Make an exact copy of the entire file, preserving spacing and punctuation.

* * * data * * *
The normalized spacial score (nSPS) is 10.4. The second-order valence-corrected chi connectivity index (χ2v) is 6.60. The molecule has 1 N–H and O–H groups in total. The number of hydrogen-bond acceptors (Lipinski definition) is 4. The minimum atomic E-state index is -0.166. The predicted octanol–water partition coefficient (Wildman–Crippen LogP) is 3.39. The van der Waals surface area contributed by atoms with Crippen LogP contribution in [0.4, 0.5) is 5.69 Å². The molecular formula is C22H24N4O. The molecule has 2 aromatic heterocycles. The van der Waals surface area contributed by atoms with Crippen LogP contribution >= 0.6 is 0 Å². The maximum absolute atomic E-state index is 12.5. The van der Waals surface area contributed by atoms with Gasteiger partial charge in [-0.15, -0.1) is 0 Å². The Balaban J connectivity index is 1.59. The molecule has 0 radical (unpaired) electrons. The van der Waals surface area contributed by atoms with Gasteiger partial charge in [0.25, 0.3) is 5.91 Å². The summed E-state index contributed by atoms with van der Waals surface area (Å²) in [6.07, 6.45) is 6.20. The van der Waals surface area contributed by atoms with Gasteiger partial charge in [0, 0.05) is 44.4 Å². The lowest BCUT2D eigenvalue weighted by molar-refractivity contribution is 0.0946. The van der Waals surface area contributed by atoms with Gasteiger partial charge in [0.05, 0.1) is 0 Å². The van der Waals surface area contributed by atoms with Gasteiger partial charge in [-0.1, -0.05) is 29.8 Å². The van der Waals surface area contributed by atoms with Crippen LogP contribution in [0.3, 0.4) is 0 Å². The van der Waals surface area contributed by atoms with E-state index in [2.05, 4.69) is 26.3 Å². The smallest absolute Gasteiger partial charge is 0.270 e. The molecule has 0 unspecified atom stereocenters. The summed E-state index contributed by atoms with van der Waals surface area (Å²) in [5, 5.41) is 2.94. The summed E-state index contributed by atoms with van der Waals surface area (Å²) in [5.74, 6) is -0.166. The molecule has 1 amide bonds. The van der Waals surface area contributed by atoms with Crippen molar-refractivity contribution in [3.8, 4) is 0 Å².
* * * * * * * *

The normalized spacial score (nSPS) is 10.4. The second-order valence-corrected chi connectivity index (χ2v) is 6.60. The molecule has 1 N–H and O–H groups in total. The number of hydrogen-bond acceptors (Lipinski definition) is 4. The minimum atomic E-state index is -0.166. The predicted octanol–water partition coefficient (Wildman–Crippen LogP) is 3.39. The van der Waals surface area contributed by atoms with Crippen LogP contribution in [0.4, 0.5) is 5.69 Å². The molecular formula is C22H24N4O. The molecule has 2 aromatic heterocycles. The van der Waals surface area contributed by atoms with Crippen LogP contribution >= 0.6 is 0 Å². The maximum absolute atomic E-state index is 12.5. The van der Waals surface area contributed by atoms with Gasteiger partial charge in [-0.15, -0.1) is 0 Å². The Balaban J connectivity index is 1.59. The molecule has 0 radical (unpaired) electrons. The van der Waals surface area contributed by atoms with Gasteiger partial charge in [0.25, 0.3) is 5.91 Å². The summed E-state index contributed by atoms with van der Waals surface area (Å²) in [6.07, 6.45) is 6.20. The van der Waals surface area contributed by atoms with Gasteiger partial charge in [0, 0.05) is 44.4 Å². The lowest BCUT2D eigenvalue weighted by molar-refractivity contribution is 0.0946. The van der Waals surface area contributed by atoms with Gasteiger partial charge in [0.05, 0.1) is 0 Å². The van der Waals surface area contributed by atoms with Gasteiger partial charge in [-0.1, -0.05) is 29.8 Å². The van der Waals surface area contributed by atoms with Crippen LogP contribution in [0.3, 0.4) is 0 Å². The van der Waals surface area contributed by atoms with E-state index in [2.05, 4.69) is 26.3 Å². The smallest absolute Gasteiger partial charge is 0.270 e. The molecule has 0 unspecified atom stereocenters. The summed E-state index contributed by atoms with van der Waals surface area (Å²) in [5, 5.41) is 2.94. The summed E-state index contributed by atoms with van der Waals surface area (Å²) in [5.74, 6) is -0.166. The molecule has 1 amide bonds. The van der Waals surface area contributed by atoms with Crippen molar-refractivity contribution in [3.8, 4) is 0 Å².